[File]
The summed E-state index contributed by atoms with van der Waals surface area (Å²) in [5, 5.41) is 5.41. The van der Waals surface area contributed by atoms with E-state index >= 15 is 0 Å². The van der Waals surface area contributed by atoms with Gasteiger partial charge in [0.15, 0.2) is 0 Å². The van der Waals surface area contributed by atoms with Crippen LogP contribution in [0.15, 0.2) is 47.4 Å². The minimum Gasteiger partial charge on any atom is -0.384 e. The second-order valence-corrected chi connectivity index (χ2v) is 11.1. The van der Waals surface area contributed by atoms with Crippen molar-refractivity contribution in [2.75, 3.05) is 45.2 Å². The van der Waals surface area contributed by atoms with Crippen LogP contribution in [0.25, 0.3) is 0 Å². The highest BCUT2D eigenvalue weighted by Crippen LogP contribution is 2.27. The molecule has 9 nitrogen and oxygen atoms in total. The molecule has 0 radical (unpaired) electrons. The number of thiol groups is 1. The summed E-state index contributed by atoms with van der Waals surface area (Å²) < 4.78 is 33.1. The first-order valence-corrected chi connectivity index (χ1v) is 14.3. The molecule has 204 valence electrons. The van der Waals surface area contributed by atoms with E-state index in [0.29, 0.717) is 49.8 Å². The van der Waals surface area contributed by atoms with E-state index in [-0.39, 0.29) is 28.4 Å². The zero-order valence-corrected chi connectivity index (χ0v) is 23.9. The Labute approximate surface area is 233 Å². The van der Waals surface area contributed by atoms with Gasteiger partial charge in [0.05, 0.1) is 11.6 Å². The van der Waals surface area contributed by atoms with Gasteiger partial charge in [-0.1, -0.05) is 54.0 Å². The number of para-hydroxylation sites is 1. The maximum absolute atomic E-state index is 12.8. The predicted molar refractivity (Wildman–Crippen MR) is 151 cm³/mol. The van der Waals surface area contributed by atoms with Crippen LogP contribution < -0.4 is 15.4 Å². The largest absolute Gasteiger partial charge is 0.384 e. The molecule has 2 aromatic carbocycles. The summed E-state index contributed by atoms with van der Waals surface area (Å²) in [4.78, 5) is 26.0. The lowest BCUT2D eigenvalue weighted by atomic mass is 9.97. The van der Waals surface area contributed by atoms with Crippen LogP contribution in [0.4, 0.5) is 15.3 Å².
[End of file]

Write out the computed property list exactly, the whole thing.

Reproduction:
The summed E-state index contributed by atoms with van der Waals surface area (Å²) in [5, 5.41) is 5.41. The van der Waals surface area contributed by atoms with E-state index >= 15 is 0 Å². The van der Waals surface area contributed by atoms with Gasteiger partial charge in [0.15, 0.2) is 0 Å². The van der Waals surface area contributed by atoms with Crippen LogP contribution in [0.15, 0.2) is 47.4 Å². The minimum Gasteiger partial charge on any atom is -0.384 e. The second-order valence-corrected chi connectivity index (χ2v) is 11.1. The van der Waals surface area contributed by atoms with Crippen molar-refractivity contribution in [2.75, 3.05) is 45.2 Å². The van der Waals surface area contributed by atoms with Crippen LogP contribution in [0.25, 0.3) is 0 Å². The highest BCUT2D eigenvalue weighted by Crippen LogP contribution is 2.27. The molecule has 9 nitrogen and oxygen atoms in total. The molecule has 0 radical (unpaired) electrons. The number of thiol groups is 1. The summed E-state index contributed by atoms with van der Waals surface area (Å²) < 4.78 is 33.1. The first-order valence-corrected chi connectivity index (χ1v) is 14.3. The molecule has 204 valence electrons. The van der Waals surface area contributed by atoms with E-state index in [0.29, 0.717) is 49.8 Å². The van der Waals surface area contributed by atoms with E-state index in [-0.39, 0.29) is 28.4 Å². The zero-order valence-corrected chi connectivity index (χ0v) is 23.9. The Labute approximate surface area is 233 Å². The van der Waals surface area contributed by atoms with Gasteiger partial charge in [0.05, 0.1) is 11.6 Å². The van der Waals surface area contributed by atoms with Gasteiger partial charge in [-0.1, -0.05) is 54.0 Å². The number of para-hydroxylation sites is 1. The maximum absolute atomic E-state index is 12.8. The predicted molar refractivity (Wildman–Crippen MR) is 151 cm³/mol. The van der Waals surface area contributed by atoms with Crippen LogP contribution < -0.4 is 15.4 Å². The largest absolute Gasteiger partial charge is 0.384 e. The molecule has 2 aromatic carbocycles. The summed E-state index contributed by atoms with van der Waals surface area (Å²) in [4.78, 5) is 26.0. The lowest BCUT2D eigenvalue weighted by atomic mass is 9.97. The van der Waals surface area contributed by atoms with Crippen LogP contribution in [0.4, 0.5) is 15.3 Å².